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Pemberton wants public input on airport

Whistler has to decide if Pemberton facility will bring enough new visitors

Pemberton council wants to put together a planning committee as a follow-up to the adoption of its airport land-use plan.

The committee would draw up a strategy for the airport area so that council could then host meetings to get public input on the future of the airport.

Pemberton Mayor Elinor Warner said the composition of the committee depends somewhat on whether or not the airport is kept as a local asset or is slated for development as a regional airport.

Pemberton and Mount Currie should definitely be at the table, she said.

"And if we are talking about regional development then Whistler should be at the table too," said Warner.

Another key piece of the puzzle is public consultation.

"We have really got to go and talk to people," said the mayor. "It is their airport. We want economic benefits but not everybody wants jets so there is a lot of work to be done."

Both Whistler and Pemberton councils had a chance to discuss airport development and other issues recently when they got together for a joint meeting.

"I think we accomplished a lot and I thought it was an evening well spent," said Warner.

"It gives us at the regional district table a better feel when you go to vote on the regional things when you know what your neighbour is thinking."

Whistler Councillor Nick Davies was also at the meeting. He was pleased to finally get a chance to sit down with Pemberton council and talk about the airport and some other issues.

"It was a very good meeting because until that meeting there hadn’t been any discussion between councils about the airport initiative so each side only knew what we had read in the newspapers," said Davies this week.

"I think both sides now understand what we are trying to do is what is best for our respective communities and what is best for the valley as well."

The land—use plan for the Pemberton airport was put together by PDK Airport Planning Inc. It lays out how development could happen around the airport so that runway development or instrumentation corridors are protected for the future.

It also suggested starting out small, with Dash 8 planes bringing in visitors rather than going to 737s right away.

But, said Warner, just because the land-use plan was adopted doesn’t mean the development will start right away. More consultation has to take place and funding must also be found for the process and the project.

"The proposal and the plan indicates that we have a valuable asset and we should utilize that asset," said Pemberton Councillor Mark Blundell, adding that he is looking forward to working with stakeholders such as Whistler on the project.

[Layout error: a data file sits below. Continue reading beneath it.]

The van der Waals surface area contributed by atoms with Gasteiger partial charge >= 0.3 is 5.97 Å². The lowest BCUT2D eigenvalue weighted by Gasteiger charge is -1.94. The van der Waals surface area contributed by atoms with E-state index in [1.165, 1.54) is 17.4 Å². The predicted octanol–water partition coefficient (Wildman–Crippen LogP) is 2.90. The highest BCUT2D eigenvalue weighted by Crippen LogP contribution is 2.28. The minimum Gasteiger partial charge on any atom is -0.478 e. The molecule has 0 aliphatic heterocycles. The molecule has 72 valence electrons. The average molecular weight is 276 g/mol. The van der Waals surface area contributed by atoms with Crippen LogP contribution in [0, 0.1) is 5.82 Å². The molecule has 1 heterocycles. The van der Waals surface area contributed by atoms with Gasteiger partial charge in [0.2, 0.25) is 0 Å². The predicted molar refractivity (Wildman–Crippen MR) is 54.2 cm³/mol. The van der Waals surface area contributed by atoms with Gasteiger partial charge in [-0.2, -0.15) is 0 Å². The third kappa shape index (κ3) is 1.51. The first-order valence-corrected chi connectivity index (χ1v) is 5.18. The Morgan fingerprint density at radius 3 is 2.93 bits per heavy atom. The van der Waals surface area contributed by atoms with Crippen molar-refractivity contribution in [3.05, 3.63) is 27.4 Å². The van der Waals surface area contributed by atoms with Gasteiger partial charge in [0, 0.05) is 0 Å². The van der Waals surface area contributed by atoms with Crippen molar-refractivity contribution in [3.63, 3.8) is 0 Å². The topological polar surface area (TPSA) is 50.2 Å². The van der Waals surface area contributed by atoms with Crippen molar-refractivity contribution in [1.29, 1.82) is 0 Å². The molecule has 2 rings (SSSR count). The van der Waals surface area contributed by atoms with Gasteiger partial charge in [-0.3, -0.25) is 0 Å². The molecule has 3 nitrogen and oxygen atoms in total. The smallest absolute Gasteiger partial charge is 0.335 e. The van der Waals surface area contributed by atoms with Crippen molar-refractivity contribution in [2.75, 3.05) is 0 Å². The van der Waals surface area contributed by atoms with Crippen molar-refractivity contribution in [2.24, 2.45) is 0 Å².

Blundell has long been concerned about the sustainability of Pemberton as resource industries such as logging hit hard times. He sees the development of an airport and the added tourism it would bring to Whistler as a crucial part of the community’s future.

"We don’t have any industry in Pemberton to piggy back on and a sustainable community has to think about that sort of thing," he said. "So I think an airport becomes a fairly big asset for us.

"And if we can generate lease properties out there where we have car rentals, people working on airplanes, hang gliders, gliders, all that sort of thing that will bring money into the economy as well.

"You don’t have to be having daily flights in here to make that airport work properly."

While Whistler Councillor Davies is encouraged by the steps Pemberton is taking on the airport initiative he still plans on keeping alive a proposal for Whistler to develop it’s own air facility south of the village.

"It is not dead at all," said Davies. "If (Pemberton’s) airport will bring in new guests to Whistler then it wouldn’t make sense to develop our own airport – that’s a preliminary comment – but from where I stand today that’s what I think.

"But the issue is I don’t think they have it clear in their minds whether they are prepared to go beyond Dash 8s.

"Tourism Whistler and Intrawest have made it clear to us that a plane the size of a Dash 8 will not bring new guests, so we need to make the step to go toward a bigger plane, like a 737.

"I don’t think we can just stand back and let Pemberton set the time line. If we are working together and we are satisfied that we are moving toward a solution and it benefits both communities, fine. But if the momentum in Pemberton gets stalled then how long do we wait before we say we need to get on to our own airport because we have to worry about our own economy?"